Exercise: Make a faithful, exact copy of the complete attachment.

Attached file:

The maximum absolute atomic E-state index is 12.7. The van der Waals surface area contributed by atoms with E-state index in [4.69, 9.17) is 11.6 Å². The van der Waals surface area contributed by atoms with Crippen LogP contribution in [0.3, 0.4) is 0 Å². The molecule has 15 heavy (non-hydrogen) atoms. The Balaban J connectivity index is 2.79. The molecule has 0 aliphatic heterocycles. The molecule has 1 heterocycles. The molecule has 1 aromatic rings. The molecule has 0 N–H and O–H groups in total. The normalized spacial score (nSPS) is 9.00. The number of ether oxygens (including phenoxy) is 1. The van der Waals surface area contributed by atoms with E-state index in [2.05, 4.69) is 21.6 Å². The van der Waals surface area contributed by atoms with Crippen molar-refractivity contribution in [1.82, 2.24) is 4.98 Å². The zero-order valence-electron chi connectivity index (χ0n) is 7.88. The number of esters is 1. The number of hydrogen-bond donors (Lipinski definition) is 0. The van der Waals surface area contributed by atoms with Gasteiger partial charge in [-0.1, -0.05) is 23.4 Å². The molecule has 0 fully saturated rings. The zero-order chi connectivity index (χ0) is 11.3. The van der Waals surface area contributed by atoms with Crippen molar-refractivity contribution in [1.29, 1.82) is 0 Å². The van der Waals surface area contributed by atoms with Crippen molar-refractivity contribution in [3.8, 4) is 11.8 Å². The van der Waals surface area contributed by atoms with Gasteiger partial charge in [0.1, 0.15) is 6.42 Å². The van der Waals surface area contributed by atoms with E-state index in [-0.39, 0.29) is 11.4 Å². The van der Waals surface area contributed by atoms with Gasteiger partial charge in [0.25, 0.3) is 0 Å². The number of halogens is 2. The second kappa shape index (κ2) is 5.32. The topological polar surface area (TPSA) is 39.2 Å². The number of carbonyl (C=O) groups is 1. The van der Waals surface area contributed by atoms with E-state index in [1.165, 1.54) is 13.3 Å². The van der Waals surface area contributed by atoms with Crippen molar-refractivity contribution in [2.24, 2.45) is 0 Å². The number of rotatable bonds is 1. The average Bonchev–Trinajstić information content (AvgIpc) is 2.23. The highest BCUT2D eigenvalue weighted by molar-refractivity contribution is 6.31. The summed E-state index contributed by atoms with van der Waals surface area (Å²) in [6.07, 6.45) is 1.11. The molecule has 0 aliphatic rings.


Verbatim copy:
The maximum absolute atomic E-state index is 12.7. The van der Waals surface area contributed by atoms with E-state index in [4.69, 9.17) is 11.6 Å². The van der Waals surface area contributed by atoms with Crippen LogP contribution in [0.3, 0.4) is 0 Å². The molecule has 15 heavy (non-hydrogen) atoms. The Balaban J connectivity index is 2.79. The molecule has 0 aliphatic heterocycles. The molecule has 1 heterocycles. The molecule has 1 aromatic rings. The molecule has 0 N–H and O–H groups in total. The normalized spacial score (nSPS) is 9.00. The number of ether oxygens (including phenoxy) is 1. The van der Waals surface area contributed by atoms with E-state index in [2.05, 4.69) is 21.6 Å². The van der Waals surface area contributed by atoms with Crippen molar-refractivity contribution in [1.82, 2.24) is 4.98 Å². The zero-order valence-electron chi connectivity index (χ0n) is 7.88. The number of esters is 1. The number of hydrogen-bond donors (Lipinski definition) is 0. The van der Waals surface area contributed by atoms with Gasteiger partial charge in [-0.1, -0.05) is 23.4 Å². The molecule has 0 fully saturated rings. The zero-order chi connectivity index (χ0) is 11.3. The van der Waals surface area contributed by atoms with Crippen molar-refractivity contribution in [1.29, 1.82) is 0 Å². The van der Waals surface area contributed by atoms with Crippen molar-refractivity contribution in [3.8, 4) is 11.8 Å². The van der Waals surface area contributed by atoms with Gasteiger partial charge in [0.1, 0.15) is 6.42 Å². The van der Waals surface area contributed by atoms with E-state index in [-0.39, 0.29) is 11.4 Å². The van der Waals surface area contributed by atoms with Gasteiger partial charge in [0.25, 0.3) is 0 Å². The number of halogens is 2. The second kappa shape index (κ2) is 5.32. The topological polar surface area (TPSA) is 39.2 Å². The number of carbonyl (C=O) groups is 1. The van der Waals surface area contributed by atoms with E-state index in [1.165, 1.54) is 13.3 Å². The van der Waals surface area contributed by atoms with Crippen molar-refractivity contribution in [2.24, 2.45) is 0 Å². The number of rotatable bonds is 1. The average Bonchev–Trinajstić information content (AvgIpc) is 2.23. The highest BCUT2D eigenvalue weighted by molar-refractivity contribution is 6.31. The summed E-state index contributed by atoms with van der Waals surface area (Å²) in [6.07, 6.45) is 1.11. The molecule has 0 aliphatic rings.